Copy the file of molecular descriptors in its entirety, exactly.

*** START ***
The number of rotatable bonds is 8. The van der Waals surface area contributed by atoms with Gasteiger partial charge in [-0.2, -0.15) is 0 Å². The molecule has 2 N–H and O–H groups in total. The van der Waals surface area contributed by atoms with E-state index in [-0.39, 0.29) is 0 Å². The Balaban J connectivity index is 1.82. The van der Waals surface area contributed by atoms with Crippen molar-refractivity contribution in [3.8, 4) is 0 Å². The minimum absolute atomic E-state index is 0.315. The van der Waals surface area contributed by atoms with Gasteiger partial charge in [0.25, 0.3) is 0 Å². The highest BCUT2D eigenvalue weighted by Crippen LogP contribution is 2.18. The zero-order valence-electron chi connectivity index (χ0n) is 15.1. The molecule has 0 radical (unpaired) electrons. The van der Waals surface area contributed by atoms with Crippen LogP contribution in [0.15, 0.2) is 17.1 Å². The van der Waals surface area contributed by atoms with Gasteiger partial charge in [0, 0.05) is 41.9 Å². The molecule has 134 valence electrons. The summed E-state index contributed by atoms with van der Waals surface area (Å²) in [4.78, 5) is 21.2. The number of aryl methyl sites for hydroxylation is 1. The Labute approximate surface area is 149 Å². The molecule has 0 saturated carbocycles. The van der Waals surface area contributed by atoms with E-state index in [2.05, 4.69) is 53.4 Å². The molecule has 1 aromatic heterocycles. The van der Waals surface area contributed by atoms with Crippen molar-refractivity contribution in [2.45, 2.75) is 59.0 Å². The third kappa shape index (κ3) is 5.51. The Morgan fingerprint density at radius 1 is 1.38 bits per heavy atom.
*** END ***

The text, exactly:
The number of rotatable bonds is 8. The van der Waals surface area contributed by atoms with Gasteiger partial charge in [-0.2, -0.15) is 0 Å². The molecule has 2 N–H and O–H groups in total. The van der Waals surface area contributed by atoms with E-state index in [-0.39, 0.29) is 0 Å². The Balaban J connectivity index is 1.82. The van der Waals surface area contributed by atoms with Crippen molar-refractivity contribution in [3.8, 4) is 0 Å². The minimum absolute atomic E-state index is 0.315. The van der Waals surface area contributed by atoms with Gasteiger partial charge in [0.25, 0.3) is 0 Å². The highest BCUT2D eigenvalue weighted by Crippen LogP contribution is 2.18. The zero-order valence-electron chi connectivity index (χ0n) is 15.1. The molecule has 0 radical (unpaired) electrons. The van der Waals surface area contributed by atoms with Crippen LogP contribution in [0.15, 0.2) is 17.1 Å². The van der Waals surface area contributed by atoms with Gasteiger partial charge in [0, 0.05) is 41.9 Å². The molecule has 134 valence electrons. The summed E-state index contributed by atoms with van der Waals surface area (Å²) in [4.78, 5) is 21.2. The number of aryl methyl sites for hydroxylation is 1. The Labute approximate surface area is 149 Å². The molecule has 0 saturated carbocycles. The van der Waals surface area contributed by atoms with E-state index in [2.05, 4.69) is 53.4 Å². The molecule has 1 aromatic heterocycles. The van der Waals surface area contributed by atoms with Crippen molar-refractivity contribution in [2.45, 2.75) is 59.0 Å². The third kappa shape index (κ3) is 5.51. The Morgan fingerprint density at radius 1 is 1.38 bits per heavy atom.